LOS ANGELES — Elderly people who have both mild cognitive impairment and a history of serious concussion showed higher amounts of the protein deposits associated with Alzheimer’s disease, according to a new study.
The results, published this week in the journal Neurology, suggest a potential link between a history of head trauma and later cognitive decline.
Researchers at the Mayo Clinic in Rochester, Minn., enlisted 589 elderly residents of surrounding Olmsted County, beginning in 2004, and administered a battery of cognitive and memory tests, along with brain scans that reveal both structure and metabolic function.
Tests showed 448 of the subjects, aged 70 to 89, had no memory or cognitive problems, while 141 had mild cognitive impairment. A roughly equal proportion of each group reported at least one concussion that involved memory loss, unconsciousness or medical attention. The median age for that concussion event was 21 for men and 32 for women.
Only the brains of those with cognitive impairment showed higher levels of amyloids, a kind of fibrous protein, according to Thursday’s study.
Researchers suggested that higher amyloid levels within the cognitively impaired group could be a response to a higher level of damage to the myelin coating of the axons of neurons — the brain’s white matter.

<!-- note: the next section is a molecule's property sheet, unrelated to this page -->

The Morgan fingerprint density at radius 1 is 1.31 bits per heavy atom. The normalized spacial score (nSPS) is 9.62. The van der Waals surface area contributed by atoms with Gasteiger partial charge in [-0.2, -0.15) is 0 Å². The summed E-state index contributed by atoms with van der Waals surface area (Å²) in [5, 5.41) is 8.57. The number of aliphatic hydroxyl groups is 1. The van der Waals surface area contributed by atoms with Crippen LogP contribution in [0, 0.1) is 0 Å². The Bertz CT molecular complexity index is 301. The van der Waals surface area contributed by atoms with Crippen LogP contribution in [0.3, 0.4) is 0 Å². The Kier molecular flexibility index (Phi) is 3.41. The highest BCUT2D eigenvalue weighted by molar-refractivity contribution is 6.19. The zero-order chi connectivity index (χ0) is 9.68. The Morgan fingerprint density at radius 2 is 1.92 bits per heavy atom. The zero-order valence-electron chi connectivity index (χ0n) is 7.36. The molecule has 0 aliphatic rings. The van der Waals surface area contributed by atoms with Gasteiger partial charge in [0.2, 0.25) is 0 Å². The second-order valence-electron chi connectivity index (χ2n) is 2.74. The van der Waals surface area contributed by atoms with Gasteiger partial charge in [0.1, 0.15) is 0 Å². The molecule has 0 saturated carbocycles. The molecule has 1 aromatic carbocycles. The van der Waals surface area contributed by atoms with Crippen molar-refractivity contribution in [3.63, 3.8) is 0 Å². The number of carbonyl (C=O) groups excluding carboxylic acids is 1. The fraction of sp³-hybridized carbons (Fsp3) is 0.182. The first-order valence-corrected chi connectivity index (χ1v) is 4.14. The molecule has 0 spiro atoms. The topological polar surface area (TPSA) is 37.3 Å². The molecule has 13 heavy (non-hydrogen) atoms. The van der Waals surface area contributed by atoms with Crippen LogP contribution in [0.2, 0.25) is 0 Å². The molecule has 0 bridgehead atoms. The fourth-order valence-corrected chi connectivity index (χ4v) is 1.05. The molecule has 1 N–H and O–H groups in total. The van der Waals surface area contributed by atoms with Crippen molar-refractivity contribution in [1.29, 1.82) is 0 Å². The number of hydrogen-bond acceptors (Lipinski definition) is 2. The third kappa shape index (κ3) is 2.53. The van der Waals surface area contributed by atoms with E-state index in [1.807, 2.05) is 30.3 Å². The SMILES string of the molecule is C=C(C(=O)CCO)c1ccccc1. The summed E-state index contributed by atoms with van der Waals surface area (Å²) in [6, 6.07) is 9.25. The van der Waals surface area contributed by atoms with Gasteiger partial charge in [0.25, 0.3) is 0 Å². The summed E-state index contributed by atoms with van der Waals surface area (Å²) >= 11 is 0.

Amyloid buildup has been associated with neurological disorders, particularly Alzheimer’s disease. But studies linking head trauma to Alzheimer’s have shown somewhat conflicting results.
Although head trauma correlated with higher amyloid levels among those with mild cognitive decline, it did not correlate with a measurable difference in the volume of their hippocampus, a brain region related to memory, or with lower brain tissue metabolism, the study found.
Could higher amyloid buildup have led to the mild cognitive impairment, then? If so, researchers would expect to see a difference in test scores between those with concussion and those without a head trauma history. No such differences emerged within either the normal or impaired group. (In the cognitively normal group, in fact, those with a concussion history scored slightly higher than those without.)
Results also appeared to rule out differences related to time lapsed from the reported concussion — subjects experienced their concussions around the same age.
The study’s age range, 70 to 89, also could have excluded those who experienced early onset Alzheimer’s disease, including some who had serious head trauma. Some studies have associated head trauma with earlier manifestation of the disease symptoms.